Let's Make Crimes
Full disclosure: there’s something about today’s youth that I flat out despise. Maybe it’s the know-it-all, Internet-loving attitude or the inability to make it through a single work shift without overindulging in self-loving “social media” crap every 30 minutes. I mention this because, despite his unrivaled status as the Great Young Hope of Fort Wayne’s music scene, I’ve always grouped Wooden Satellites frontman C. Ray Harvey, whether he deserves it or not, in with this confused, transformative generation. To me, Wooden Satellites always felt like something of a Young Man’s Band. Sound at what they do, for sure, but maybe not quite capable of making songs that have any mileage outside their target 15-to-23ish age group.
I knew the guy (C. Ray) was very smart, and I knew his band was talented. I knew his wife, Andrea, could howl, and I knew that, in general, there was a strange understanding of art that made sense amongst this crew (also featuring drummer Eric Frank and guitarist Andy Plank). But did I really believe that they could make a solid record that felt like real work? (And by “real work,” I mean music not made listenable thanks to an understanding of this or that hacked computer program, or made for a particular generation.) Did I feel that C. Ray was a real musician and not a guy who had figured out a bunch of programming and production basics? Well, not really. I should say, not in the way others who knew his work seemed to. Then I heard Let’s Make Crimes, the band’s new nine-song record. Finally, I got it. Produced by Off the Cuff’s Jason Davis (who runs an analog studio in Fort Wayne), the opening track, “When Fast At Home,” immediately got to me more than any other Wooden Satellites tune. Not only did I connect to it, but I was kind of blown away by how well the track worked as a whole. The writing. That wonderfully ornamental keyboard track. The lack of laptop-py vibes (thank God). Those juicy guitar riffs. Even C. Ray’s vocal performance, which had never before appealed to me. For maybe the first time ever, I truly found myself loving a Wooden Satellites song.
Full disclosure, part 2: Despite my previous lack of interest in C. Ray and his Satellites, I’d often catch myself singling him out as the Fort Wayne musician with the best chance of “making it” on the national level, due mostly to his general smarts and ambition. Though his music had never really appealed to my personal tastes, I always “got” what he was doing and knew that he and his crew were doing it all quite well – if not always tastefully. Crimes is a delight because, though this is still Young Man Music, there’s a full-blooded sophistication here that offers quite a bit of crossover appeal. In the same way Bright Eyes’ frontman Conor Oberst “grew up” when he released Fevers and Mirrors all those years ago, it seems like, by getting off the laptop and recording with Davis, Wooden Satellites have pushed their sound to a new, far more musical and organic place.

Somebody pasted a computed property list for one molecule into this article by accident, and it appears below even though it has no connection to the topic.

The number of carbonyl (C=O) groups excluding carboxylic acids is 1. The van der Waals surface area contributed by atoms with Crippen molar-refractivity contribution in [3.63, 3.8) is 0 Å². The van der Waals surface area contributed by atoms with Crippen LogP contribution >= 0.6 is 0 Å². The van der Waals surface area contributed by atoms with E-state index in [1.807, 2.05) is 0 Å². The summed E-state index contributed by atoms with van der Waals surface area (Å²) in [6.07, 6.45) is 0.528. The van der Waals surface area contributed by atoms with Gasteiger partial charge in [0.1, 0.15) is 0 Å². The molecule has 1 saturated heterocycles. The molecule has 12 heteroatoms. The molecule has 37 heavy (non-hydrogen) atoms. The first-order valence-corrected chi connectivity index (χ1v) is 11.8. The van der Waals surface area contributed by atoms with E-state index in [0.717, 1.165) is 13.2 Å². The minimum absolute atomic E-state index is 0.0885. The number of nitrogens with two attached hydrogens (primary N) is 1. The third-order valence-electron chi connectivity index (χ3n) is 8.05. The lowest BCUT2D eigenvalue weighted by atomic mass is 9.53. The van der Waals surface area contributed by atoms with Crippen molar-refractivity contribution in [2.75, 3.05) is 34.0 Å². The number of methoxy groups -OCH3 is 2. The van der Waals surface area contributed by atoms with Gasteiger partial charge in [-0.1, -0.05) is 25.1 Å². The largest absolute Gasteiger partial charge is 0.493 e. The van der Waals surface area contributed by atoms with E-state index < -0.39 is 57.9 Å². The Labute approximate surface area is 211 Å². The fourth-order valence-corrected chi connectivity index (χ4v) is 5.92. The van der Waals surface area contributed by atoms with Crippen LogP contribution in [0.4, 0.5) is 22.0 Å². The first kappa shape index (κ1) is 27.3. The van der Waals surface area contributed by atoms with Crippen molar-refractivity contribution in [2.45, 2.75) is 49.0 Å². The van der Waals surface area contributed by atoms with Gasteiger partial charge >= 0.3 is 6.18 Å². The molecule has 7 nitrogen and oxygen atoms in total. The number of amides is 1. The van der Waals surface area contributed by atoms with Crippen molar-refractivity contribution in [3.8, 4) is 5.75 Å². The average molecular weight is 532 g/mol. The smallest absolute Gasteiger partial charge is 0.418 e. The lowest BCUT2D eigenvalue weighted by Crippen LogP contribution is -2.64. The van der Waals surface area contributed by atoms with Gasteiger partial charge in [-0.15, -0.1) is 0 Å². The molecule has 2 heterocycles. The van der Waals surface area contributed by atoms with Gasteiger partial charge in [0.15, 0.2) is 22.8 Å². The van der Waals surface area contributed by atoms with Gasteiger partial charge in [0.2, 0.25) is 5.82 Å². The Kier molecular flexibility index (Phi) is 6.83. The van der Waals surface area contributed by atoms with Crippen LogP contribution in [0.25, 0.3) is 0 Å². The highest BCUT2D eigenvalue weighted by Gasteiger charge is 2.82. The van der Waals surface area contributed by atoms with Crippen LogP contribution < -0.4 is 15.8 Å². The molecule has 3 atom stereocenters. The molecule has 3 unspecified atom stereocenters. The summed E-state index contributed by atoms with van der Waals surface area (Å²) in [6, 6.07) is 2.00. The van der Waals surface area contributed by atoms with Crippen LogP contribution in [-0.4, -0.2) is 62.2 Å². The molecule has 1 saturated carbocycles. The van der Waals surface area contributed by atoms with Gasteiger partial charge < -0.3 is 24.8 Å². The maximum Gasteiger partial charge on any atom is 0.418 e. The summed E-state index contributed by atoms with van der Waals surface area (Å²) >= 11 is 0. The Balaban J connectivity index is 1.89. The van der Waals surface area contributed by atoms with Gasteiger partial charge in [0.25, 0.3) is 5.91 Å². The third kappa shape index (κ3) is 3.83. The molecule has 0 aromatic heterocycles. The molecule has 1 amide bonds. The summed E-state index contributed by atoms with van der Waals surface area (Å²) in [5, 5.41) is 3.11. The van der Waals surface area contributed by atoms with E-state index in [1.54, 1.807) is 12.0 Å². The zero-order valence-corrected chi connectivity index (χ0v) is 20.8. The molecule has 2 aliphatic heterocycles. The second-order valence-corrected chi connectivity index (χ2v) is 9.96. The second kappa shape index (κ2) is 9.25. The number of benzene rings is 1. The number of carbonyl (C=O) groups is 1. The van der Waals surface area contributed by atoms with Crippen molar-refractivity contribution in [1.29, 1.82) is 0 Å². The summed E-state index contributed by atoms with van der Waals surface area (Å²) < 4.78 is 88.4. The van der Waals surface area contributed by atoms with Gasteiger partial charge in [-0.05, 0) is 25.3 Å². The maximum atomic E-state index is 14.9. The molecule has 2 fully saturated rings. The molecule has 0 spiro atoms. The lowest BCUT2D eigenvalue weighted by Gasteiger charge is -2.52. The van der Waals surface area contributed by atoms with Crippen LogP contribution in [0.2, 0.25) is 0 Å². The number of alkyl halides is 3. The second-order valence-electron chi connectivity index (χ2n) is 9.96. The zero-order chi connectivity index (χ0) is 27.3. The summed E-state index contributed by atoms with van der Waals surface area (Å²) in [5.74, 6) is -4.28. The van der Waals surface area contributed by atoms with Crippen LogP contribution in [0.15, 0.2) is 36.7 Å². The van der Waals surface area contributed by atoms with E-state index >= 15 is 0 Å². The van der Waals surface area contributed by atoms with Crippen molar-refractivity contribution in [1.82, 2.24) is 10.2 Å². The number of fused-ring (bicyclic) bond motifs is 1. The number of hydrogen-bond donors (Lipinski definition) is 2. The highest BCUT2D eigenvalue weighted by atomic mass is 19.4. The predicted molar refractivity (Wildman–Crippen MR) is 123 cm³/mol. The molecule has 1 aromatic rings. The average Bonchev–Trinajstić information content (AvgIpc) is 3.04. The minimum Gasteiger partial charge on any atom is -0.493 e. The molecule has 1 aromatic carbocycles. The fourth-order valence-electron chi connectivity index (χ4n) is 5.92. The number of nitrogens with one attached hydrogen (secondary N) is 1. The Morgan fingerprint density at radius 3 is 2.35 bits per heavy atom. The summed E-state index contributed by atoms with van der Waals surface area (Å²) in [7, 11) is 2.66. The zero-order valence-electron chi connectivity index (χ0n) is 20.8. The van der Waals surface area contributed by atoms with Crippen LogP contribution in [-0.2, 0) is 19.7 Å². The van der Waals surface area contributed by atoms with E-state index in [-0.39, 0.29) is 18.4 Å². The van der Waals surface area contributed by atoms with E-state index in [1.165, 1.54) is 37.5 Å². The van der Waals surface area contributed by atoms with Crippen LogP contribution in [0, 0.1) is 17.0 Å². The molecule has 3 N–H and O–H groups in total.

For those unfamiliar with the band, the Satellites certainly maintain a youthful sound here, one that highlights song structures more informed by modern indie rock than classic rock. Harvey’s vocals come off as purposefully strained, not unlike early Oberst, while his wife (who sings lead on three tracks and backup on every other cut) offers a show choirish sort of appeal, not unlike Neko Case’s often theatrical work for Carl Newman’s The New Pornographers. And, damn, the lyrics and songwriting are pretty solid. So, in summation, imagine tossing elements of the Pornos’ song craft, Bright Eyes’ emotion and writing style, basic elements of power pop, emo and indie rock, The Get Up Kids’ youth appeal, The Cure’s synth-friendly haze vibe and Jimmy Eat World’s punchy but modest production value into a blender and you’ll have a starter idea of what to expect from this solid record.
My only real beef here is that I’m still not quite sure that the back-and-forth approach the Satellites took to lead vocals between C. Ray and Andrea was the best way to go, at least as far as crafting a cohesive record is concerned. C. Ray has mastered his vocal approach and Andrea has always been a powerful singer, surely, but mixing their two very different styles over the same accompaniment brand comes off, to this listener at least, as a bit confusing. Just as you’re beginning to really believe in C. Ray’s gruff bark, in comes Andrea’s emotive howl. Then, when C. Ray comes back in and you’re taken out of the vibe, possibly wondering if this is a new band still working out some kinks. Maybe you’re in a C. Ray mood, maybe you’re in an Andrea mood; the point being that their styles do, in fact, offer two very different appeals. Maybe not a huge deal, but, had they maybe sequenced things differently or even recorded split lead duties on more tracks (see “Worsted” for a good example of this), I feel things would’ve worked better. Needless to say, the harmony achieved on, say, a Low, Yo La Tengo or New Pornos record, is an incredibly rare achievement.
That single small gripe aside, the Wooden Satellites should feel very good about Let’s Make Crimes. With songs like “When Fast At Home,” “Unpleasable,” “Truth is Stained” and “Sinew,” they’ve put together a very solid full-length that, thanks to the production and solid writing, will age much better than their past work. Presented as a low-priced LP/CD combo pack, the album is currently available for $9.99 at both Wooden Nickel and Neat Neat Neat Records & Music. A solid piece of work from the songwriting to the record’s presentation, don’t be surprised if Let’s Make Crimes goes down as one of the best Fort Wayne records of its time and maybe even gets the band some well deserved out-of-town exposure. (Greg W. Locke)
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